SENTINEL study investigating if a skin flap in lung transplant can help to detect signs of transplant rejection earlier than other methods

Upcoming study
Expected to open March 2023
This study is currently recruiting
Expected to close September 2028
This study is closed
This study closed in September 2028
We will update this page with study results when available.
Information on study results are included below
This study closed in September 2028
Ask your healthcare team about taking part in research

What next?

Original listing:

What next?

Original listing:

About this study

Some people with pulmonary fibrosis receive a lung transplant. With any transplanted organs, including the lungs, there is a risk of rejection. If this occurs and is not treated, the transplanted organ can become damaged and will stop functioning. It is difficult to know if lung transplant rejection is happening, and people who receive a transplant need frequent tests to detect this.

The SENTINEL study aims to find out if a small patch of skin transplanted at the same time as the lung, from the same donor, can help to detect signs of transplant rejection earlier. This is called a sentinel skin flap. The skin is transplanted to the lower arm and may act as a way to visually check for potential rejection, showing a red rash. Currently, for lung transplants the only way to determine rejection is by doing a biopsy of the lung. It may also help to protect the lung transplant itself from rejection damage.


What is involved?

Only patients already registered for lung transplant can be considered to take part in this study.

You will be randomly assigned to one of two groups.

  • Group 1 will receive the lung transplant and the skin flap transplantation
  • Group 2 will receive just the lung transplant

If you are in group 1, a skin flap transplantation measuring 10 x 3 cm will be placed on the underside of your forearm. Before you are discharged from hospital, you will be taught what skin changes to look out for. When you visit the hospital for routine follow-up appointments and tests, at 3, 6 and 12 months, you will have skin biopsies taken from the skin flap. In between those times, if you notice a rash or symptoms that there may be lung rejection, you will attend the hospital to undergo investigations.

If you are in group 2, and only receive the lung transplant, you will not have skin biopsies taken, but you will have tests, such as blood tests at your routine hospital visits at 3, 6, and 12 months.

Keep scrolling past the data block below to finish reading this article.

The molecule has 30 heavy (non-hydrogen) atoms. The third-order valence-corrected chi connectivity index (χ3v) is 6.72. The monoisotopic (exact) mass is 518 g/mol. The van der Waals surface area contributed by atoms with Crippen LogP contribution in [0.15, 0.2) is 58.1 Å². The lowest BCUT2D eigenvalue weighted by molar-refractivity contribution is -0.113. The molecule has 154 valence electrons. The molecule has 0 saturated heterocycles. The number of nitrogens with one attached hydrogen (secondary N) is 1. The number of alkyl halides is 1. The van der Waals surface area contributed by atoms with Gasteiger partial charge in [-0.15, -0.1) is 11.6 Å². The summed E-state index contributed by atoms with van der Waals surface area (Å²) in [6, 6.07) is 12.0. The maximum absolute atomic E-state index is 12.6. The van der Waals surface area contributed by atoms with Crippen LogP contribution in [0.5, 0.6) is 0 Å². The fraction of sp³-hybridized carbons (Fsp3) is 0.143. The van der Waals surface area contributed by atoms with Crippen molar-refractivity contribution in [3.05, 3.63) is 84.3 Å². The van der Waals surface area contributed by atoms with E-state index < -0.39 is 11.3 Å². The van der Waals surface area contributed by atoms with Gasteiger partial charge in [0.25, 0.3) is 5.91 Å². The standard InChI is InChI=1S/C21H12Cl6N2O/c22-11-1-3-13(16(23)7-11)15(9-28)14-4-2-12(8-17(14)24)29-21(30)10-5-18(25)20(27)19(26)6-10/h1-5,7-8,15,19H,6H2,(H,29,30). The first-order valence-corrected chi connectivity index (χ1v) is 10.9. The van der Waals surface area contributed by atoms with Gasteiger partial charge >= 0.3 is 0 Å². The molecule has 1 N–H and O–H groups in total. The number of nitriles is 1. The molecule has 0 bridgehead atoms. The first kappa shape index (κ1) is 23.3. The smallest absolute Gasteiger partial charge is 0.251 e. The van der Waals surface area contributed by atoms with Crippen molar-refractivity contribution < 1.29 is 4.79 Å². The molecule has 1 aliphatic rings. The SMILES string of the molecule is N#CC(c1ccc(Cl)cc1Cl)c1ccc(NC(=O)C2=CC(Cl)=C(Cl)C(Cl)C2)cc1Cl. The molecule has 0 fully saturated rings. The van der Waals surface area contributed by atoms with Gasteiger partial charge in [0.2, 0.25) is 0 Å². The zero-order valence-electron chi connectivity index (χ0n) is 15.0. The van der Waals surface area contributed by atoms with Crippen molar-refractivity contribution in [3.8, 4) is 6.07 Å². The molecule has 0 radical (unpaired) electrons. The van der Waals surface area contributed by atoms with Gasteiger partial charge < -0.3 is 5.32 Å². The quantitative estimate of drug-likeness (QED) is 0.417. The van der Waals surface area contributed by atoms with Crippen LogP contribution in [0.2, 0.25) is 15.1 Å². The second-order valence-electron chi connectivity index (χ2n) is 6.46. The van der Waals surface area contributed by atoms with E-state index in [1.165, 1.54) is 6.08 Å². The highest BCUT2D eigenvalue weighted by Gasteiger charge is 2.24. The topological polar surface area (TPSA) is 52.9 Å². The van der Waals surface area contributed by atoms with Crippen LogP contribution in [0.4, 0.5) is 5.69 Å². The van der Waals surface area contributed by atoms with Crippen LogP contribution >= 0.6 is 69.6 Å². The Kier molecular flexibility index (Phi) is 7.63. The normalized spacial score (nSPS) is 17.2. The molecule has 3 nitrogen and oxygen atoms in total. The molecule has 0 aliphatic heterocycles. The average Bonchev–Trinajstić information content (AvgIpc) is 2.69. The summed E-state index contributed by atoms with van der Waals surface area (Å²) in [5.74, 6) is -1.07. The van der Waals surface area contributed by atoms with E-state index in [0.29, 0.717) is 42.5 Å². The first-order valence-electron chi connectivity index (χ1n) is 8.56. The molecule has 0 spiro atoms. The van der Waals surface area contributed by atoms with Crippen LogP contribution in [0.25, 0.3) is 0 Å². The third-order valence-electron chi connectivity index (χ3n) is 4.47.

Everyone taking part in the study will have the contact details for the transplant and research study team, if you have any questions or concerns.

More information can be found on the SENTINEL study website.

Summary of involvement

Either receive a lung transplant and sentinel skin flap, or just a lung transplant

Medical tests at routine post-transplant appointments at 3, 6 and 12 months


Can I take part?

You may be able to take part in the study if you are on the lung transplant list and a suitable lung becomes available.

In research studies, there are lots of different reasons why you may or may not be able to take part. These are known as inclusion and exclusion criteria (see list below). Only the research team will be able to fully determine whether you are able to take part in the study. You can withdraw at any point.

If you are not able to take part in this research study, there may be other opportunities for you to take part in different studies.

To find our more about other research opportunities visit our research finder main page.

You may be able to join this study if all of these apply:

Recipient of a lung transplant

Aged 18 years and over

You will not be able to join the study of any of the following applies:

Not registered for lung transplantation at one of the five study locations.

What difference could taking part make?

Taking part in this study may help researchers to understand if using a sentinel skin flap helps to detect or prevent rejection of lung transplantation.

Where does the study take place?

Study locations






How to take part

If you are on the waiting list for a lung transplant at one of the five study locations, you may be invited to take part in the study. You can also speak to your healthcare team to express your interest in taking part in research.

You can find out more information by visiting the SENTINEL study website or by emailing

Further information

This page is a summary which provides information about an opportunity to participate in research. More detailed information about the study can be found via the following the links and through contacting the research team.

If you have any questions about this research study, please speak to your medical team.

This study is supported by

National Institute for Health and Care Research (NIHR)
Study ID number:

APF does not endorse or recommend any specific study. All responsibility for the study remains with the sponsors and investigators.

Every effort is made to keep these details up to date. If you are aware of any inaccuracies, please email